Sankofa: Looking Back at my Practice Encounter with Witchcraft, HIV/AIDS and Disability in Ghana

Vyda Mamley Hervie

Abstract


Social work students are trained to develop and maintain a professional sense of integrity, particularly when working in environments beyond their control. Using critical reflection as an example, students are encouraged to pause and reflect during practice encounters, which entails a reassessment of the situation. The aim is to help transform taken for granted ways of thinking and doing things into best practices. In this sense, students are provided with perspectives on theoretical frameworks and encouraged to appreciate the essence of maximizing practice through a culture of learning and reflection. Through the approach of critical reflection, students are also encouraged to understand how power functions in society, especially through ways in which an individual attempts to maintain unequal social relations. Critical reflection therefore helps students to fill knowledge gaps on how to discover and address inequalities in practice situations.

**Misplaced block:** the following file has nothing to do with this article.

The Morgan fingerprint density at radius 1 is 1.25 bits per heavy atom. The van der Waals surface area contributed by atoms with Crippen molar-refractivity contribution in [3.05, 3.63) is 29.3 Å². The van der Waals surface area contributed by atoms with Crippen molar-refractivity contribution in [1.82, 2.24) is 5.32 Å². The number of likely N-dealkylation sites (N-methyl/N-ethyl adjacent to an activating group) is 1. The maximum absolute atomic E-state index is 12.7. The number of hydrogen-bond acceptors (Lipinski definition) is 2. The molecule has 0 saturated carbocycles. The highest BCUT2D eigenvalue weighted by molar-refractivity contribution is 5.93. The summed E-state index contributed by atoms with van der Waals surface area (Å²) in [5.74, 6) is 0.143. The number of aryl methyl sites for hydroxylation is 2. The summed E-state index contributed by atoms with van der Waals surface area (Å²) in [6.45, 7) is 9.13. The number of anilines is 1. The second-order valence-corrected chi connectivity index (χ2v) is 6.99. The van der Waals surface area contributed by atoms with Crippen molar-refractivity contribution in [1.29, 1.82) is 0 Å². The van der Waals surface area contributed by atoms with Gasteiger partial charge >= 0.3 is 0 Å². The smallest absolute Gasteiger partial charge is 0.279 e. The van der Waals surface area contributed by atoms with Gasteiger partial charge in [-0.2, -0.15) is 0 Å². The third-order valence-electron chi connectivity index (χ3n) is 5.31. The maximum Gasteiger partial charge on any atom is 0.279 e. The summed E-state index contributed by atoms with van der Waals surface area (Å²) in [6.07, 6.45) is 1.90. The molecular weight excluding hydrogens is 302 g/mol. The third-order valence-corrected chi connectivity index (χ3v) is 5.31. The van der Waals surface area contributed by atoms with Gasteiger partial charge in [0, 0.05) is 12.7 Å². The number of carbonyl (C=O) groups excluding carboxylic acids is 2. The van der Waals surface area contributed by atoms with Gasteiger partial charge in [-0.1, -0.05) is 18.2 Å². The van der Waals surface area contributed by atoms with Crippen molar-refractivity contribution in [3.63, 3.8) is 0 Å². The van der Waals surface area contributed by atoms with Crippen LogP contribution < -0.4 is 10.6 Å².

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JCSW was founded in 2006 and is currently hosted by University of Stavanger, in cooperation with University of Agder and Nord University. From 2010 onwards it is published bi-anually.

ISSN: 0809-9936